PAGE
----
The extreme right in Norway 1996

Written by Monitor for Center for research and action on racism and antisemmitism (CERA)



Political context

Norway is ruled by a social democrat minority government. When the prime minister Gro Harlem-Brundtland resigned in winter 1996, a new social democrat government led by Thorbjoern Jagland was created.

 Both governments have pursued a restrictive asylum policy, which has consequently led to an extreme decrease in the number of persons seeking political asylum. Moreover, this policy forced nearly a hundred asylum seekers to seek sanctuary in churches all over the country.

 The right wing opposition in Parliament (Fremskrittspartiet/Progress party) has gained politically from disseminating propaganda for even more strict asylum politics. Combined with their hostile attitude toward immigrants in general, this position has given them a rise in the polls.

 Unemployment among immigrants has remained, while it decreased in the population as a whole.

 The major political event of 1996 was the revelation given by a report of a parliamentary commission, proving the illegal surveillance of Norwegian citizens. This illegality had been going on from World War II until the 90s, and concentrated on monitoring all kinds of leftist opposition, such as the peace movement, left-wing parties and organizations and opposition trade unions. The commission's report also pointed out the close and informal connections between the intelligence services and the Social Democrat party. 

The extreme right

There has not been much neo-Nazi activity in Norway since the Second World War, and, compared with Sweden and Germany, the activity that does exist remains marginal, partly because of the five-year Nazi occupation of the country during the war. The first attempt to re-establish a Norwegian Nazi movement was in the 1970s. This attempt failed due to both the incompetence of the leaders and internal dissent. A series of bomb attacks did not help the neo-Nazis gain any public support.
So, at its peak, Norsk front (Norwegian front) did not have more than 300 members.

 From 1987 on, racist groups and parties were founded around the country, and from 1993, militant youth groups started to pop up. These groups flourished especially in 1994 and 1995. Nevertheless, on the whole, the number of active neo-Nazis and organized racists is still small. Some figures will illustrate this: only around 12,000 persons are willing to vote for the two extreme racist parties. (White electoral alliance and the Fatherlands party.) And only around 1,000 persons are willing to run as their candidates for elections. As for the militant youth groups, they count, all together, less than 300 members.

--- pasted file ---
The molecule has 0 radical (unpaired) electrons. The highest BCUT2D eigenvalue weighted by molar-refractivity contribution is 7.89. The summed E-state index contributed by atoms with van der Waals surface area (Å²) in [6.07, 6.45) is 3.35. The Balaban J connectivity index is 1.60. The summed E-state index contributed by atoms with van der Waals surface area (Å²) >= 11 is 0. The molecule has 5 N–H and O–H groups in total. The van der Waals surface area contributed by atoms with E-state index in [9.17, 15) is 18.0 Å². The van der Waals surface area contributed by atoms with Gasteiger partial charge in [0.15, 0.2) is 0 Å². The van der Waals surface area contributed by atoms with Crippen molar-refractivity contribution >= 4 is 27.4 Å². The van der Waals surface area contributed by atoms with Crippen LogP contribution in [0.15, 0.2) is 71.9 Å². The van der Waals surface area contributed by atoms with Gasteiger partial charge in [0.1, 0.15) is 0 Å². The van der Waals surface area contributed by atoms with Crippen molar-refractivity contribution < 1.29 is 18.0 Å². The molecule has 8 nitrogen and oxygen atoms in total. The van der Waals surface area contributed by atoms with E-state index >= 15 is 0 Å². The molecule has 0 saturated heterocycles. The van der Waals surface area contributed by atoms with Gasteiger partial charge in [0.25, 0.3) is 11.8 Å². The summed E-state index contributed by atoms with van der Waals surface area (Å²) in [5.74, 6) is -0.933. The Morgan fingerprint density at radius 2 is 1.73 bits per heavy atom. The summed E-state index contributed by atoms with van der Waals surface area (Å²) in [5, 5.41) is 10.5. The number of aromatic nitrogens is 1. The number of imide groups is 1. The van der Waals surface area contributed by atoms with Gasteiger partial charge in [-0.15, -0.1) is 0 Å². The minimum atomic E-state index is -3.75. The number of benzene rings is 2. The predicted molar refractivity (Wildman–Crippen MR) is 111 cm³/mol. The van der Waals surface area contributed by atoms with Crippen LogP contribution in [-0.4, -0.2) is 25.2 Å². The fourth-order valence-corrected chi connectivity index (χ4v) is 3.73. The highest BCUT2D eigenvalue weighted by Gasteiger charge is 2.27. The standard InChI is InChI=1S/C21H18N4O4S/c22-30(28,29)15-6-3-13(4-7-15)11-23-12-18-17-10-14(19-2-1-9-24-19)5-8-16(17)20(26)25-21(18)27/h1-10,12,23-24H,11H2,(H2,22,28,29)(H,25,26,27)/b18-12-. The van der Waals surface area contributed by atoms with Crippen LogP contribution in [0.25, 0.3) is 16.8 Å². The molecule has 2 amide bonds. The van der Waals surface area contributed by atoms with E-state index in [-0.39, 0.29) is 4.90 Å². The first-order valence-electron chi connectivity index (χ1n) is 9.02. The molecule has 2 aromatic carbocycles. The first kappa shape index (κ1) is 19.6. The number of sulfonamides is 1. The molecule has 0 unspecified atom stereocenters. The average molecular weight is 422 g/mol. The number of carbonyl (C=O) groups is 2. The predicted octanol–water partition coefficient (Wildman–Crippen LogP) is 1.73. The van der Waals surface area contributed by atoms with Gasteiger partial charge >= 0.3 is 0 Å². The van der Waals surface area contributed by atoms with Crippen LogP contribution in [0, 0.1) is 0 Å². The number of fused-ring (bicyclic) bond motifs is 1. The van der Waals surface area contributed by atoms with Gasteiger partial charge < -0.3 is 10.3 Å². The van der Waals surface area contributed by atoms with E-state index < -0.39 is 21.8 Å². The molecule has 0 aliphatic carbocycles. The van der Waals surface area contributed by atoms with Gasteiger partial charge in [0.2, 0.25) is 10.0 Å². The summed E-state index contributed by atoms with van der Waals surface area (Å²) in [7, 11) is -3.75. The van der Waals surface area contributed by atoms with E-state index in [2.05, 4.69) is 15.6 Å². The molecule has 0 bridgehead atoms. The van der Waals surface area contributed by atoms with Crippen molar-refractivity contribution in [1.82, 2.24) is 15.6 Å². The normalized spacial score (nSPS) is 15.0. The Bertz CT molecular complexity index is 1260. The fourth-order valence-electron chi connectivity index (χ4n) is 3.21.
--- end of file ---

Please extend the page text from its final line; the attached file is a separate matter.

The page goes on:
Even though several violent incidents have taken place during the year, extreme-right activity was less marked in 1996 than in the recent past. In general, 1996 was the year when the neo-Nazis suffered a series of serious setbacks after two years of growth. Local communities, schools, and local police seem to have taken the problem of their existence seriously. Furthermore, public exposure of their activities, internal quarrels and untalented leaders have helped facilitate this decline in the Nazi movement. Presently, the extreme right appears to be losing members, and many of its groups are half dormant. 

Political parties

Fremskrittspartiet (The Progress party)

Leader: Carl Ivar Hagen

 This party made some headway in the 1995 local election, getting 12% of the votes mainly because the party leader, Carl I. Hagen and the MP Oeystein Hedstroem played the immigration card during the election campaign. After the elections, during the autumn and winter of 1995-96, previous members of the racist party, Stopp Innvandringen (Stop immigration) entered the Progress party as members. The Progress party was also infiltrated by a group from the violent Oslo-located Nazi group, Viking. The party's youth section leader, Klaus Jacobsen, left in protest, because the party leadership, in his opinion, did not take the Nazi infiltration seriously enough. In February, the antifascist magazine Monitor was able to identify most of the Viking members, and, after intensive media coverage the leadership of the Progress party's youth section expelled them from the organization. Nonetheless, the old racists from Stop immigration and similar groups appear to have remained the Progress party and to have even strengthened their positions. The Progress party, itself, seems to be encouraging its anti-immigration agitation for the coming parliamentary election in autumn 1997.